Labour's shrinking poll lead increases party jitters

Having previously enjoyed a double-digit advantage over the Tories, the party's lead has been reduced to single figures, far below the level needed to be confident of victory.

It was the Tories, rather than their Labour counterparts, who left for the summer recess with their tails up, largely for the reasons set out by David Cameron in that final, triumphant PMQs. "The deficit is down, unemployment is falling, crime is down, welfare is capped, and Abu Qatada is back in Jordan." Alongside this, as Thursday's GDP figures will confirm, the economy is finally beginning to recover and the party is united in support for James Wharton's EU referendum bill. 

Recess is always a time when Labour jitters increase as MPs return to their constituencies to find few of the party's messages are resonating on the doorstep and Labour's shrinking poll lead won't help matters. For more than a year after George Osborne's "omnishambles" Budget, the party enjoyed a double-digit advantage over the Tories but today's YouGov poll puts its lead at just three points, the lowest level since March 2012. 

We'll have to wait and see whether it's an outlier but the trend is clearly downward. In the four previous YouGov polls, Labour has led by an average of just six points, a level far below that required to justify hopes of winning a majority in 2015. History shows that support for oppositions invariably slumps in the months before the general election as voters come to view it as a choice between competing alternatives, rather than a referendum on the government. It's for this reason that Labour officials privately speak of the party needing a lead of around 15 points to be confident of victory. 

As I've argued before, it's still more likely that Labour will be the largest party after the next election than the Conservatives. The electoral system continues to favour it (the party needs a lead of just 1% on a uniform swing to win a majority, while the Tories require one of seven); UKIP, which draws around 60% of its support from 2010 Tories, will continue to split the right-wing vote; most Lib Dem defectors are likely to remain loyal to Labour (they'll never forgive Clegg for his betrayals over spending cuts, tuition fees and the like); Labour's brand is strong even if Miliband's isn't (46% of voters say that they would "consider" voting for the party compared to 40% for the Tories) and the Lib Dem incumbency bonus will hurt the Tories (who are in second place in 37 of the Lib Dems' 57 seats) the most.

But it's now far from unthinkable that the Tories could remain the single largest party (which would require a lead of around three-four points) and reunite the coalition for a second term in government. All of which means that, once again, the pressure will be on Miliband to deliver "the speech of his life" come conference time.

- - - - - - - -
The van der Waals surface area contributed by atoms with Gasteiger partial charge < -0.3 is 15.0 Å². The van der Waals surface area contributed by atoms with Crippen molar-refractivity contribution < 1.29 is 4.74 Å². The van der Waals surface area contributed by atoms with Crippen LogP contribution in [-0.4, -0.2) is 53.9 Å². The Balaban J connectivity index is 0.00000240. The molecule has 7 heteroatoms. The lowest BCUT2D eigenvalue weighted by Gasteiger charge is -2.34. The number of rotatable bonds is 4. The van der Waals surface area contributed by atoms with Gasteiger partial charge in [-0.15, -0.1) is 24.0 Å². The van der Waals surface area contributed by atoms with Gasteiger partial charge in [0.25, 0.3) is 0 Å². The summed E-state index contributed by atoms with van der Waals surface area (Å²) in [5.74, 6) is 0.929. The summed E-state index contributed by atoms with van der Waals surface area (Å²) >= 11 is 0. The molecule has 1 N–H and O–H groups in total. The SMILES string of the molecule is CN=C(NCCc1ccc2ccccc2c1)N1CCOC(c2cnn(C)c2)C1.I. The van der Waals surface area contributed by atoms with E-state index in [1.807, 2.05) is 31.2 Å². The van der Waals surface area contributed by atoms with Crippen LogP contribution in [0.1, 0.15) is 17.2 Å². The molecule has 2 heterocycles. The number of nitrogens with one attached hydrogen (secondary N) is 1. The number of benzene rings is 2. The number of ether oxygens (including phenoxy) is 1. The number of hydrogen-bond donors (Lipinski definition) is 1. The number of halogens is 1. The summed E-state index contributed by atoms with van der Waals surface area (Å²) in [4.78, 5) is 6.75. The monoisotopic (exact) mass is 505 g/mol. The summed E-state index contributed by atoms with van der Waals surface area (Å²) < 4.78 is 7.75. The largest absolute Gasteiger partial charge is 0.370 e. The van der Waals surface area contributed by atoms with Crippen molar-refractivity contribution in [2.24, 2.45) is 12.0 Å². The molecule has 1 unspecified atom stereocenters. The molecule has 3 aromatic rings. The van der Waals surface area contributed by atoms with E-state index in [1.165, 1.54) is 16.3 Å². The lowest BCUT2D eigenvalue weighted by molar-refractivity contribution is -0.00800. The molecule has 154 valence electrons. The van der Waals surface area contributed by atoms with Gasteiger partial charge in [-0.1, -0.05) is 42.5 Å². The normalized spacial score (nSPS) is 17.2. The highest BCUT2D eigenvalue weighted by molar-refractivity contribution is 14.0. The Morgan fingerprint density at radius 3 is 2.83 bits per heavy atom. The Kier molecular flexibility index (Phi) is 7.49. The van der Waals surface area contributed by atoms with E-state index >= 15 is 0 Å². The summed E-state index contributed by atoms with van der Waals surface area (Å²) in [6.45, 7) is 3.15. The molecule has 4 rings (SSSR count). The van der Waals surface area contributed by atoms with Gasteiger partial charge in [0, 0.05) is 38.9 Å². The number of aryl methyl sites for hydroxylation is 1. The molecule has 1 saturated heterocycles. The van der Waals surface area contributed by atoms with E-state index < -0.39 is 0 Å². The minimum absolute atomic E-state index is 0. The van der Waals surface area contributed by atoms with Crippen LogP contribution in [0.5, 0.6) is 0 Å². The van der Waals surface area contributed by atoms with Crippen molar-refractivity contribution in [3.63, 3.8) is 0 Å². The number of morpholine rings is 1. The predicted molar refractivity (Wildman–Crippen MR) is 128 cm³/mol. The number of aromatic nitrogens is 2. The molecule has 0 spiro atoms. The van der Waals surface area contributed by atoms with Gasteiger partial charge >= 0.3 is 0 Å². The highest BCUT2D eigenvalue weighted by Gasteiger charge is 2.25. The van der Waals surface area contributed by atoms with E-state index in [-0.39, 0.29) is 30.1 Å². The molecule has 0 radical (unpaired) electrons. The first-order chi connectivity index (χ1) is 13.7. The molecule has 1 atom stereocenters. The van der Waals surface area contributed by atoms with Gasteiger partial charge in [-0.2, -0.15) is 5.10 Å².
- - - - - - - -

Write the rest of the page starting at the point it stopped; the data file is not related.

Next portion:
David Cameron and Ed Miliband walk through the Members' Lobby to listen to the Queen's Speech at the State Opening of Parliament on May 8, 2013. Photograph: Getty Images.

George Eaton is political editor of the New Statesman.

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Scotland's vast deficit remains an obstacle to independence

Though the country's financial position has improved, independence would still risk severe austerity. 

For the SNP, the annual Scottish public spending figures bring good and bad news. The good news, such as it is, is that Scotland's deficit fell by £1.3bn in 2016/17. The bad news is that it remains £13.3bn or 8.3 per cent of GDP – three times the UK figure of 2.4 per cent (£46.2bn) and vastly higher than the white paper's worst case scenario of £5.5bn. 

These figures, it's important to note, include Scotland's geographic share of North Sea oil and gas revenue. The "oil bonus" that the SNP once boasted of has withered since the collapse in commodity prices. Though revenue rose from £56m the previous year to £208m, this remains a fraction of the £8bn recorded in 2011/12. Total public sector revenue was £312 per person below the UK average, while expenditure was £1,437 higher. Though the SNP is playing down the figures as "a snapshot", the white paper unambiguously stated: "GERS [Government Expenditure and Revenue Scotland] is the authoritative publication on Scotland’s public finances". 

As before, Nicola Sturgeon has warned of the threat posed by Brexit to the Scottish economy. But the country's black hole means the risks of independence remain immense. As a new state, Scotland would be forced to pay a premium on its debt, resulting in an even greater fiscal gap. Were it to use the pound without permission, with no independent central bank and no lender of last resort, borrowing costs would rise still further. To offset a Greek-style crisis, Scotland would be forced to impose dramatic austerity. 

Sturgeon is undoubtedly right to warn of the risks of Brexit (particularly of the "hard" variety). But for a large number of Scots, this is merely cause to avoid the added turmoil of independence. Though eventual EU membership would benefit Scotland, its UK trade is worth four times as much as that with Europe. 

Of course, for a true nationalist, economics is irrelevant. Independence is a good in itself and sovereignty always trumps prosperity (a point on which Scottish nationalists align with English Brexiteers). But if Scotland is to ever depart the UK, the SNP will need to win over pragmatists, too. In that quest, Scotland's deficit remains a vast obstacle. 

George Eaton is political editor of the New Statesman.